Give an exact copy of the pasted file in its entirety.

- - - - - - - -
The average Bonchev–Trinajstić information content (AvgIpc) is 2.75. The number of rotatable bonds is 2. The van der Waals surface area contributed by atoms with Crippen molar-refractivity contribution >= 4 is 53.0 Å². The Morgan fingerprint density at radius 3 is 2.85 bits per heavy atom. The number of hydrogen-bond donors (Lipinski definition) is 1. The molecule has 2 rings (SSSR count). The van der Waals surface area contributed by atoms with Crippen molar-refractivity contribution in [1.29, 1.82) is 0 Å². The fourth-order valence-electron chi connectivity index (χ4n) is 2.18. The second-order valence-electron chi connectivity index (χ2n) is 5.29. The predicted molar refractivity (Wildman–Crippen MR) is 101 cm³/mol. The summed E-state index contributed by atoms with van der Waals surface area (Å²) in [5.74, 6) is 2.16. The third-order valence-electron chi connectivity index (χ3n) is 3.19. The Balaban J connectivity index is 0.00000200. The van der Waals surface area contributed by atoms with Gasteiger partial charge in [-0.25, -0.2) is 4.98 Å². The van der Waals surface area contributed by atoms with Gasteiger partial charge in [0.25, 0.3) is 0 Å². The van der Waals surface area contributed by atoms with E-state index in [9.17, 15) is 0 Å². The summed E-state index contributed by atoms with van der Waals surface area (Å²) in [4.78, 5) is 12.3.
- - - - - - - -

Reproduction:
The average Bonchev–Trinajstić information content (AvgIpc) is 2.75. The number of rotatable bonds is 2. The van der Waals surface area contributed by atoms with Crippen molar-refractivity contribution >= 4 is 53.0 Å². The Morgan fingerprint density at radius 3 is 2.85 bits per heavy atom. The number of hydrogen-bond donors (Lipinski definition) is 1. The molecule has 2 rings (SSSR count). The van der Waals surface area contributed by atoms with Crippen molar-refractivity contribution in [1.29, 1.82) is 0 Å². The fourth-order valence-electron chi connectivity index (χ4n) is 2.18. The second-order valence-electron chi connectivity index (χ2n) is 5.29. The predicted molar refractivity (Wildman–Crippen MR) is 101 cm³/mol. The summed E-state index contributed by atoms with van der Waals surface area (Å²) in [5.74, 6) is 2.16. The third-order valence-electron chi connectivity index (χ3n) is 3.19. The Balaban J connectivity index is 0.00000200. The van der Waals surface area contributed by atoms with Gasteiger partial charge in [-0.25, -0.2) is 4.98 Å². The van der Waals surface area contributed by atoms with Gasteiger partial charge in [0.25, 0.3) is 0 Å². The van der Waals surface area contributed by atoms with E-state index in [9.17, 15) is 0 Å². The summed E-state index contributed by atoms with van der Waals surface area (Å²) in [4.78, 5) is 12.3.